Local investors will have much to mull over this week, starting with worse-than-expected China factory data out yesterday. Data is coming from Europe and the United States as well, along with financial results from some major local companies.
China’s National Bureau of Statistics said yesterday that output from the nation’s factories contracted for the first time in more than two years in January. The worse-than-expected data could reinforce expectations that policymakers will roll out more aggressive measures to shore up growth.
Investors will also spend this week looking towards the United States’ January jobs report, due out on Friday. The data will likely influence how the Federal Reserve sets the timing and trajectory of US interest rate hikes. Analysts are anticipating another strong month for job creation with more than 200,000 new jobs forecast. The unemployment rate is expected to slip slightly lower than its current 5.6 per cent.
“The US labor market has been on a roll… that’s not expected to change in January. So there is increasing probability that the Fed may hike rates by June or earlier, with the more hawkish looking at April,” Phillip Futures investment analyst, Howie Lee said.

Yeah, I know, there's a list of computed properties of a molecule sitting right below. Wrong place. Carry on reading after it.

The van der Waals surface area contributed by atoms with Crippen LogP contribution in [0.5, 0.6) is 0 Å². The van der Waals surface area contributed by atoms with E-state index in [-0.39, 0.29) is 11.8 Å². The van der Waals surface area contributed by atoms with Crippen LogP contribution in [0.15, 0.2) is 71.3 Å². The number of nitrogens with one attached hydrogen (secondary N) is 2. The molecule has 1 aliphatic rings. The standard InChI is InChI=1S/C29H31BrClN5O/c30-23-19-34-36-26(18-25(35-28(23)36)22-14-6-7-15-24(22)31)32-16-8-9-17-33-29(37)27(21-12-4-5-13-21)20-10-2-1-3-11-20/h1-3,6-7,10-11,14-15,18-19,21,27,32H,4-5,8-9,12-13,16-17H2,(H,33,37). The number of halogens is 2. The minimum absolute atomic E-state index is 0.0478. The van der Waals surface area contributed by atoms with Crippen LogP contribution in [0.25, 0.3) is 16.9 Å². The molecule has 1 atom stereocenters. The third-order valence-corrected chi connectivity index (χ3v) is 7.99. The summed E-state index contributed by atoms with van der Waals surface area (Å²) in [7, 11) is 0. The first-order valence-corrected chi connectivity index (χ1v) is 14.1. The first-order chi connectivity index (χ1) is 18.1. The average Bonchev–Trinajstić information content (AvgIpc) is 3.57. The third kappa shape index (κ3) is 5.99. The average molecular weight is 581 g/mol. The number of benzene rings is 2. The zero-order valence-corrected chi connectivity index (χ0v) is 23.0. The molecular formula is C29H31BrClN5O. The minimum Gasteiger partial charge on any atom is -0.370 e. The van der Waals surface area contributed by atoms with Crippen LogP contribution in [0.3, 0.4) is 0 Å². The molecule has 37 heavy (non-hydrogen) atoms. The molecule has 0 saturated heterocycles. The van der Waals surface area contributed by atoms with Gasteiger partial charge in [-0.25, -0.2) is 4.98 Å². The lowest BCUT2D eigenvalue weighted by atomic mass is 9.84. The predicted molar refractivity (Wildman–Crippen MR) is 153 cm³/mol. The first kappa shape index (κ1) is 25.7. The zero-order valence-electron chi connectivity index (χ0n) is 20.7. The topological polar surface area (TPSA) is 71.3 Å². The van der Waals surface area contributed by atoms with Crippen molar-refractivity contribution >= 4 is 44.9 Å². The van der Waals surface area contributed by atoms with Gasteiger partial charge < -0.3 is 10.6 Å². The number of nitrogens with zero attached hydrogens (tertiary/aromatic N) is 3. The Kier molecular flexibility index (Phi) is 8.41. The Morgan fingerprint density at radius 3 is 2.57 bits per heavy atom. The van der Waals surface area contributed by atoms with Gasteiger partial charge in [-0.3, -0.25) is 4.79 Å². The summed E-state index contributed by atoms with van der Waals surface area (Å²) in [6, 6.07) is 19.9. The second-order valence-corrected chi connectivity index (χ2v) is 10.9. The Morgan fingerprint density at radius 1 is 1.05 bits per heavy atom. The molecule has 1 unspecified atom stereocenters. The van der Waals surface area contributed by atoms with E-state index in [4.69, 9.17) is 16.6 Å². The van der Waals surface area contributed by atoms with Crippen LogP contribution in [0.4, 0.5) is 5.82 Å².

Key manufacturing data coming later this week from the US, Britain and Japan.
Analysts say US manufacturing growth for January is expected to remain strong. But the continued strength of the dollar may affect US export competitiveness, so the sector may come under pressure.
Meanwhile, Singapore’s January manufacturing data, due out tomorrow, is expected to be weak owing to a tight labor market and high business-cost environment. “But going forward, PMI readings in March should be more reflective of the benefits of a weaker Singapore dollar,” he said.
As the local corporate earnings season kicks into high gear, analysts say upcoming results are likely to be “mixed, if not on the soft side”, owing to weakness in the global economy.
“Banks are likely to do better, although the manufacturing sector may see a dip in fortunes due to the global slowdown, and the possible onset of deflation. Manufacturers may be caught in a situation where they can’t raise prices, and their level of debt isn’t moving, which will eat into profits,” Mr Lee said.
As for prospects of a pre-Chinese New Year rally? Market participants say any such upswing will likely be driven by the earnings season, which is expected to have “hits and misses”, Mr. Yong said. “Property companies are likely to disappoint, manufacturing appears mixed, but logistics and transport companies are expected to do well,” he said.
Source: The Straits Times